A number of years ago, I taught PSD (Personal and Social Development) to a group of 16-18 ESOL students, and I hated it. Quite, quite profoundly, too. While I could get behind the idea of helping students with personal stuff like health, money management, teamwork, that sort of thing, gaining accreditation for knowing you should eat vegetables always felt a little bit on the Mickey Mouse spectrum. The other, and probably more dominant reason was my own validity in teaching these things: you feel a bit of wally talking about healthy eating, then heading off afterwards for some Pepsi Max and a packet of fruit pastilles. “Do as I say, not as I do” is not a great teaching motto.
Fast forward a few years, however, and “ESOL with” is an increasingly dominant model for all students. Adult ESOL has moved from discrete embedding of maths and IT on a voluntary basis, i.e. where students are offered things if they are interested, to where institutions are running courses where the maths and IT are increasingly fully integrated into a package of qualifications. Most recently, qualifications like employability have begun to be offered as part of this package.
Now, I have no problem with embedding, up to a point. I will, where appropriate, highlight maths in a class if it occurs naturally (statistics in a text, etc.) but I won’t shoehorn it in because duh, that’s not embedding. I have, badly, taught entry level maths in discrete classes for ESOL students: badly because the teaching of maths took me back to the naked boredom I recall when learning it. (This is a personal thing: I am very sure there are plenty of maths teachers out there who are similarly unimpressed by grammar.) I’ve also been a regular teacher of ESOL and ICT for the last goodness knows how many years, which is ironic, really, given that out of all the things mentioned so far, ICT is, on paper, at least, the one thing I am least qualified to teach, It’s been entirely picked up as I go along, which is, perhaps, a testament to informal learning.
Very often, both maths and ICT are things that, in my experience, ESOL students want or need, but not always in the way one might think. I have a student who comes to my ESOL and ICT class who does so purely for the extra English practice, as without the language barrier, she’s probably better qualified than I am in terms of ICT skills. However, even in cases like this, they can see the value of formalising their experience and understanding of ICT through the medium of English, in much the same way that I will, one day, get round to formalising my ICT skills through a qualification.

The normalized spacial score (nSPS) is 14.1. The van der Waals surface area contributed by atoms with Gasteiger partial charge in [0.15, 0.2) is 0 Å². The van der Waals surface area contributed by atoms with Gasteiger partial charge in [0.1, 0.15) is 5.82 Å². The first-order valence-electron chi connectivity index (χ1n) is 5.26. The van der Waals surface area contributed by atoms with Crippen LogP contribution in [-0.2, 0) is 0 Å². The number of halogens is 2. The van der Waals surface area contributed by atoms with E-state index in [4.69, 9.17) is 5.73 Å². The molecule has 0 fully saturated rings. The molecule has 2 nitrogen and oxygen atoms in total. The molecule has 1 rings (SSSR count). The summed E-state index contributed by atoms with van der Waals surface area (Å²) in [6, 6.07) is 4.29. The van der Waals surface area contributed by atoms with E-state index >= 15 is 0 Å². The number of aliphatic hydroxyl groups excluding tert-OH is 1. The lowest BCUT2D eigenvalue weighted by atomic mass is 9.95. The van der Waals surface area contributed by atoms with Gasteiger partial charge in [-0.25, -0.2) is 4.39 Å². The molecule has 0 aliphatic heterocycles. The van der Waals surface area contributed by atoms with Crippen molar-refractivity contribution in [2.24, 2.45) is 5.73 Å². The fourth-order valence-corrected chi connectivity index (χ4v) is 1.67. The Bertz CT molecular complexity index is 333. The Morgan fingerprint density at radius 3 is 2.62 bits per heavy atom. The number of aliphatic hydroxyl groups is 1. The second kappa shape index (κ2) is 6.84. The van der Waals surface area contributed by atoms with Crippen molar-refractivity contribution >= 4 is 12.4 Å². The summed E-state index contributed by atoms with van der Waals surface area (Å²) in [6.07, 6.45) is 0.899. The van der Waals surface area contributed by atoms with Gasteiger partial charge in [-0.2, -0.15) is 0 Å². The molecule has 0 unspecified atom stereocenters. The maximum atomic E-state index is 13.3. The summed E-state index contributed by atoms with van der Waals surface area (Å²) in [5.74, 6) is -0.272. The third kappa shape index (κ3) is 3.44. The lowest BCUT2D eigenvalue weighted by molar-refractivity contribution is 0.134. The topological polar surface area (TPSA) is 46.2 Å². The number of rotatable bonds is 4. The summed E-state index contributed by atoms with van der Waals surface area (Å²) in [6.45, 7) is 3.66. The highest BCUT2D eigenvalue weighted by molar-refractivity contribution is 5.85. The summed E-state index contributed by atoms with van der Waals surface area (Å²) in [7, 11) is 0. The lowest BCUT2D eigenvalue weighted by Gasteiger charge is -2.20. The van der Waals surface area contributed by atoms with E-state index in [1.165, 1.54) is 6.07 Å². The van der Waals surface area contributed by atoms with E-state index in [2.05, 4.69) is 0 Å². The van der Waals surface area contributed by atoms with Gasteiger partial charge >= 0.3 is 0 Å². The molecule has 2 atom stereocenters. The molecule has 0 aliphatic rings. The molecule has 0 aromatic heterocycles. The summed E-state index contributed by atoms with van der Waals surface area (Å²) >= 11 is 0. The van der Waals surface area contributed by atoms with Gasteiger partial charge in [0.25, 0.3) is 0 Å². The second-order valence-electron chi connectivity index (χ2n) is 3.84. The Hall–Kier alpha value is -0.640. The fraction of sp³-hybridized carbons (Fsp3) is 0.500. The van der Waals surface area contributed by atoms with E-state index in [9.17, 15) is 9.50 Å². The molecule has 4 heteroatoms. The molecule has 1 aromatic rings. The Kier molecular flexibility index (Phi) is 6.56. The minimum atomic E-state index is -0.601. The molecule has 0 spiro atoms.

On the other hand, this kind of course isn’t for everybody. Neither is ESOL and employability, or ESOL and Childcare, or ESOL and Construction, or ESOL and anything. After all, any given cohort of ESOL students is massively diverse and complex. Sure there is diversity of need and background to any group of people, but in an ESOL setting superdiversity is the norm, with parents, grandparents, aunts, uncles, carers, accountants, civil servants, social workers, trained teachers, small business owners, semi-professional gamers, care workers, artists, nurses, graphic designers and farmers all rubbing shoulders.
Therefore it follows that to require that students do a course in any of the “ESOL with…” combinations is patronising at best, downright insulting at worst. It’s also a failure to meet the stated needs of the students. If I turn up at a college wanting to learn French, I don’t want to also have to do an entry level maths course at the same time. I might want the opportunity to do it, and there’s no harm in asking me if I want to, but it should not be a condition of enrolment: I reserve the right to say “no”. Of course, if my enrolment were enforced, I could vote with my feet, and only attend the bit of the course I want to attend, but the there are consequences – my reputation goes down as an unreliable attendee, and therefore a bit of a risk for subsequent courses, not to mention a reference for work.
The reason, of course, that this sort of thing exists is that the funding for these qualifications can be used to prop up the shortfall in the appalling funding situation for ESOL, not to mention financial shortfalls in FE generally. If ESOL were actually funded appropriate to the necessary learning involved then organisations could offer other things as an optional extra, and even be a bit creative with other alternatives, offering students a package which is not only useful in terms of developing language, but also in terms of developing and capitalising on their other skills; something which can only be good for all of us. The reality is that ESOL is not seen as deserving of funding, never mind respect or integrity, and thus teachers are squeezed into uncomfortable professional compromises by an unsympathetic sector.